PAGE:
The frequency of the substitution A → G in the second nucleotide (A domain) of the TRE-1 motif (the TRE-1 G232A mutation) and the substitution G → A in the third nucleotide (A domain) of the TRE-2 motif (the TRE-2 A184G mutation) was summarized in Table 1. Of 24 subjects, the TRE-1 G232A mutation was detected in 16 (66.7%) and the TRE-2 A184G mutation in 13 (54.2%). Furthermore, 13 subjects (54.2%) had double mutations of the TRE-1 G232A and the TRE-2 A184G, three (12.5%) had the TRE-1 G232A mutation only, none had the TRE-2 A184G mutation only, and eight (33.3%) had no mutation in both sites. Thus, all the 13 subjects with the TRE-2 A184G mutation had the TRE-1 G232A mutation together.

The frequency of the TRE-1 G232A mutation (66.7%) in HIV/HTLV-1-coinfected patients was high as much as 61.8% reported by Neto’s in HTLV-1 asymptomatic carriers with a high PvL [1]. We also found that the frequency of double mutations of the TRE-1 G232A and the TRE-2 A184G in HIV/HTLV-1-coinfected was high (54.2%). Unfortunately we did not quantify PvL, thus we could not compare PvL between patients with and without TRE point mutations. Instead, we compared the Ct median value of the real-time PCR assay (pol) between the two groups. There was no statistical difference in the median of the Ct values between patients with the any mutated-types sequences of 33.5 (ranging from 27 to 41, n = 16) and patients with the wild-type sequences of 32 (ranging from 27 to 37, n = 8) (Mann–Whitney test, p = 0.4220).

Regardless the limited number of samples of our study we confirmed the frequency of mutated-type sequences in the TRE-1 and TRE-2 was high in HIV-HTLV-1-coinfected patients. We do not know if these mutated-type sequences are the result of a selective advantage of such virus during chronic infection or if they denote the types of HTLV-1 that circulate in this geographic area. Interestingly, in our ongoing study, when we compare LTR sequences from Brazil and sequences from elsewhere, mutated-type sequences in the TRE-1 and TRE-2 regions are detected mostly in Brazil (data not shown). In opposition of what is hypothesized by Neto et al., we suggest that these LTR point mutations could have a protective effect, since no case of HTLV-1-associated diseases was detected among such patients, although a longitudinal study is necessary to confirm this hypothesis. Yet, it is relevant to point that all the individuals from the present study were undergoing antiretroviral therapy, which could interfere in retrovirus selection. Corroborating our hypothesis, Montagne et al. studying the effect of point mutations in the A, B and C domains of TRE-3 observed that the integrity of the B domain was absolutely required to mediate the Tax1 activation of the 21-bp enhancer element, while mutation of the A and C domains reduced the Tax1 effect, and mutation in both A and C domains abolished the Tax1 effect [4]. Thus, the integrity of the TRE is imperative for the induction of the promoter / enhancer element, and consequently disease progression.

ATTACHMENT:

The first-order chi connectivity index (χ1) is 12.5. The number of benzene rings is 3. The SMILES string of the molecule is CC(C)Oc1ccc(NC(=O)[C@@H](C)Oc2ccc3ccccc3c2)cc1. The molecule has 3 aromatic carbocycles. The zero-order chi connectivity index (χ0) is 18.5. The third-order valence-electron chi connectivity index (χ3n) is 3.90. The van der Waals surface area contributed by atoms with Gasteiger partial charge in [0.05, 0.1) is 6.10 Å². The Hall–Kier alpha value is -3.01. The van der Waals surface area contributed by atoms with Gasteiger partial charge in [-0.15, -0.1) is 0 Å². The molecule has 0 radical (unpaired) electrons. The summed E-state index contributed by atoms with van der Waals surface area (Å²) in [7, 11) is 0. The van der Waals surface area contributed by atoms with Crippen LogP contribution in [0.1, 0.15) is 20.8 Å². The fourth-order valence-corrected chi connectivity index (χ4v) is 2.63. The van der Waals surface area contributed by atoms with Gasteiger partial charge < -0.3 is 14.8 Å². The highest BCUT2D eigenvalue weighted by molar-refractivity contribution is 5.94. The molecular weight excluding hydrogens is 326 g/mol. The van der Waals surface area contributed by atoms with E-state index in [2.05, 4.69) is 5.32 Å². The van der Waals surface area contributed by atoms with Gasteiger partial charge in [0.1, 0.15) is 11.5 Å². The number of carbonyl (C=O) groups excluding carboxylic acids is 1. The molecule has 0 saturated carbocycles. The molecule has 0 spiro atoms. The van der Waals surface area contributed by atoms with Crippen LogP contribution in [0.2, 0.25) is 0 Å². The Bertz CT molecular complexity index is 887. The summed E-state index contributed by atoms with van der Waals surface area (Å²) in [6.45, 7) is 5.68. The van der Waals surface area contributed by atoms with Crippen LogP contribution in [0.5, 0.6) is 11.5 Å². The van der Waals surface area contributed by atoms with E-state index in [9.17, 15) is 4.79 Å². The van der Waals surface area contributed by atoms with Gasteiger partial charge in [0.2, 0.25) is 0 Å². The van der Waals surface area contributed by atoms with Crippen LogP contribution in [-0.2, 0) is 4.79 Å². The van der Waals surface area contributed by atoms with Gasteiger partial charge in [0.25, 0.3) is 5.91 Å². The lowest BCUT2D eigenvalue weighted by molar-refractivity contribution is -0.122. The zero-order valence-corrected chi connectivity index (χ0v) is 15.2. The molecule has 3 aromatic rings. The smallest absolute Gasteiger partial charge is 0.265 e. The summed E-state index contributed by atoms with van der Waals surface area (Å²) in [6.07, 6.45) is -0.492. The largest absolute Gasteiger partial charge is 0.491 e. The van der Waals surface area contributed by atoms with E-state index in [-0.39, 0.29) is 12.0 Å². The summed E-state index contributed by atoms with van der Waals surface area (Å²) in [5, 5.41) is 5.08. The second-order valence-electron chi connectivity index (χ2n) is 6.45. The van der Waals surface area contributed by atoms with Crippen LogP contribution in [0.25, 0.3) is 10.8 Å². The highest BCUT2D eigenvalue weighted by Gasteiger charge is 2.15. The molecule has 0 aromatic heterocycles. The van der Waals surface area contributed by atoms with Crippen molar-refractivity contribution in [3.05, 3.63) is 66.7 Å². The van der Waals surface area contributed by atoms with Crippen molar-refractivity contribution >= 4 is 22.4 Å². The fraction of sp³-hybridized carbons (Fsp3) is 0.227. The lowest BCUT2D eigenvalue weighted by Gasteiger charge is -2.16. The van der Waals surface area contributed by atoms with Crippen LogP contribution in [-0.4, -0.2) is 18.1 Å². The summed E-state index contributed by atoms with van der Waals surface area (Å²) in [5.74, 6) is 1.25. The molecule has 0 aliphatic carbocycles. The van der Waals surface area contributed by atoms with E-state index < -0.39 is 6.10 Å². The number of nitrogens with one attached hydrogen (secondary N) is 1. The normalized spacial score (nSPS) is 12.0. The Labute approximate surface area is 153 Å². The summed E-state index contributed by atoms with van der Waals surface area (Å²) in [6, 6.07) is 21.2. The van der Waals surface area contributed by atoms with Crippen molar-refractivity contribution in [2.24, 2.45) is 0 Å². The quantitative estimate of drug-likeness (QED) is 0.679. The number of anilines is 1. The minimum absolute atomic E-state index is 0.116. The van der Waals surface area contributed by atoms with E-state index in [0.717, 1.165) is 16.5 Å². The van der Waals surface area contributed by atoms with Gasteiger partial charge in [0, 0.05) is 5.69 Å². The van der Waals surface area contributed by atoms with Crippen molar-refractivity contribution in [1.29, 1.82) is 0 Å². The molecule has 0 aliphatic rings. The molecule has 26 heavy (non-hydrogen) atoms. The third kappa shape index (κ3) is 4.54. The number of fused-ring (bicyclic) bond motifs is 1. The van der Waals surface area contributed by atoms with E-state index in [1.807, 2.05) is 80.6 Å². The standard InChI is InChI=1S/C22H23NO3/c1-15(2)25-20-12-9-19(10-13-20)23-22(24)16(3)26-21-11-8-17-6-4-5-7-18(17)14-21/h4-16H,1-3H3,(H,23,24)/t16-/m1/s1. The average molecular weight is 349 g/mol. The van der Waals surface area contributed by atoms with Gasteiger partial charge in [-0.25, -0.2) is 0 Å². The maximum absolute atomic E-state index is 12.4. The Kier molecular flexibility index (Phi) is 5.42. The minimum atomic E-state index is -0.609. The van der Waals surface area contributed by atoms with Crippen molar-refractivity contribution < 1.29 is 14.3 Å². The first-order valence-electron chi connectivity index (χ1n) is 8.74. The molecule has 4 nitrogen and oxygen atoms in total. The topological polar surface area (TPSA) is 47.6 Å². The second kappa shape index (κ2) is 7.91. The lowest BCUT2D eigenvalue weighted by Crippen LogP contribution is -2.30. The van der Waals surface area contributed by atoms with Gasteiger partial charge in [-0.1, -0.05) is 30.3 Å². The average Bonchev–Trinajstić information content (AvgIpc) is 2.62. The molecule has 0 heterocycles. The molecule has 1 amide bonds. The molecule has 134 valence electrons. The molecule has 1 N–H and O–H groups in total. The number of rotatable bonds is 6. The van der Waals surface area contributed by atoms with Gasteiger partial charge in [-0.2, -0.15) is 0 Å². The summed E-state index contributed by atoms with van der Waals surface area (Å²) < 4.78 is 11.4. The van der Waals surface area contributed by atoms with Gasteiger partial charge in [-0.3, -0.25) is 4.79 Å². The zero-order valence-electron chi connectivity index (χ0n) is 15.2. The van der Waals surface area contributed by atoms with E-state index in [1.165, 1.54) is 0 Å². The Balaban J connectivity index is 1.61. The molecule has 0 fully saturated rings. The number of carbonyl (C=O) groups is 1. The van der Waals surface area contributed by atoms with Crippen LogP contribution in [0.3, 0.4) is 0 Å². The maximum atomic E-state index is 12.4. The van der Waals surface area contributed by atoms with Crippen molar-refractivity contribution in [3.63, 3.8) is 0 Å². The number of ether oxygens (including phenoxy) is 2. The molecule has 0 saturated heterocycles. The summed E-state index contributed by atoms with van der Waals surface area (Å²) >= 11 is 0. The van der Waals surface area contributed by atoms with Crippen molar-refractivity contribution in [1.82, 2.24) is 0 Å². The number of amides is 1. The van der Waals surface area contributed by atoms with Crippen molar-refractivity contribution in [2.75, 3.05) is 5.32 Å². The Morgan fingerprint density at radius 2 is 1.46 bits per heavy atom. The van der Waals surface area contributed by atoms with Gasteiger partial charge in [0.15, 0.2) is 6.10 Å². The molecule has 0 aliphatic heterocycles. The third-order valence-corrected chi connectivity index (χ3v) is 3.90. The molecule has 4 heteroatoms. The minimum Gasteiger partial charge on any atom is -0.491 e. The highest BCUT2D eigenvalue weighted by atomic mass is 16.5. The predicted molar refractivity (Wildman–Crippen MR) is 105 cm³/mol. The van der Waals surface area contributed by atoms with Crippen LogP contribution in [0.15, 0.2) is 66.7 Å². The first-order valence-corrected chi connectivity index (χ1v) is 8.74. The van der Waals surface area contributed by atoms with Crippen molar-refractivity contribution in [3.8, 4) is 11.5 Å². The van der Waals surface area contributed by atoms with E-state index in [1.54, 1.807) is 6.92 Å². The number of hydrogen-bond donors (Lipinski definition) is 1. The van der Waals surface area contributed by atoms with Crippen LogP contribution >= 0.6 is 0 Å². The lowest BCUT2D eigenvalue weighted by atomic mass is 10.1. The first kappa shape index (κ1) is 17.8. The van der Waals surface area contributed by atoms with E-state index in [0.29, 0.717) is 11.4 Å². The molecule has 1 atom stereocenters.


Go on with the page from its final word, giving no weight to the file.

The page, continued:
Taking together these data we do not know if the high PvL precede the emergence of the mutated-type sequences or is a consequence of the presence of such mutated strains. Only longitudinal studies could help to answer this question. Finally, it is important to extend these data to clarify the role of the LTR point mutations in TRE, and to identify markers that could have predictive value for the development of HTLV-1-associated diseases, mostly in countries were HTLV-1 is endemic, like Brazil.

Consent

The Ethical Board of Instituto Adolfo Lutz approved this work. Written informed consent to publish the data in the Table was obtained from all the patients.

Abbreviations

TRE: Tax-responsive element; LTR: Long-terminal repeat; HTLV-1: Human T-cell lymphotropic virus type 1; PvL: Proviral load; PCR: Polymerase chain reaction; Ct: Cycle threshold.

Competing interest

The authors declare that they have no competing interests.

Authors’ contributions

MCM conceived the study, conducted the characterization of the LTR sequences and data analysis of the sequences, and wrote the manuscript. EASC did the real-time PCR assays. ACA was responsible of scientific version, discussion and interpretation of data. All authors read and approved the final manuscript.

Authors’ information

MCM present address: Laboratório de Hepatologia por Vírus, Hospital das Clínicas, Faculdade de Medicina, Universidade de São Paulo, S.P., Brasil.

Acknowledgments

This study was supported by Ministério da Ciência e Tecnologia/Conselho Nacional de Desenvolvimento Científico e Tecnológico (MCT/CNPq), Brasil, (Universal grant number # 481040/2007-2), fellowship to ACA (grant number # 303328/2009-6); Coordenação de Aperfeiçoamento de Pessoal de Nível Superior (CAPES), Brasil (PhD fellowship to MCM) and CAPES/PROEX - Faculdade de Ciências Farmacêuticas, Universidade de São Paulo (article processing charge); and Instituto Adolfo Lutz (grant number # 33/07 and # 39/07).

References

  1. Neto WK, Da-Costa AC, Oliveira ACS, Martinez VP, Nukui Y, Sabino E, Sanabani SS: Correlation between LTR point mutations and proviral load levels among Human T cell Lymphotropic Virus type 1 (HTLV-1) asymptomatic carriers.

    Virol J 2011, 8:535. PubMed Abstract | BioMed Central Full Text | PubMed Central Full Text OpenURL

  2. Costa EAS, Magri MC, Caterino-de-Araujo A: The best algorithm to confirm the diagnosis of HTLV-1 and HTLV-2 in at-risk individuals from São Paulo, Brazil.

    J Virol Methods 2011, 173:280-286. PubMed Abstract | Publisher Full Text OpenURL

  3. Magri MC, Brigido LFM, Rodrigues R, Morimoto HK, Ferreira JLP, Caterino-de-Araujo A: Phylogenetic and Similarity Analysis of HTLV-1 Isolates from HIV-Coinfected Patients from the South and Southeast Regions of Brazil.

    AIDS Res Hum Retroviruses 2012, 28(1):110-114. PubMed Abstract | Publisher Full Text OpenURL

  4. Montagne J, Beraud C, Crenon I, Lombard-Platet G, Gazzolo L, Sergeant A, Jalinot P: Tax1 induction of the HTLV-l 21 bp enhancer requires cooperation between two cellular DNA-binding protein.

    EMBO J 1990, 9(3):957-964. PubMed Abstract | PubMed Central Full Text OpenURL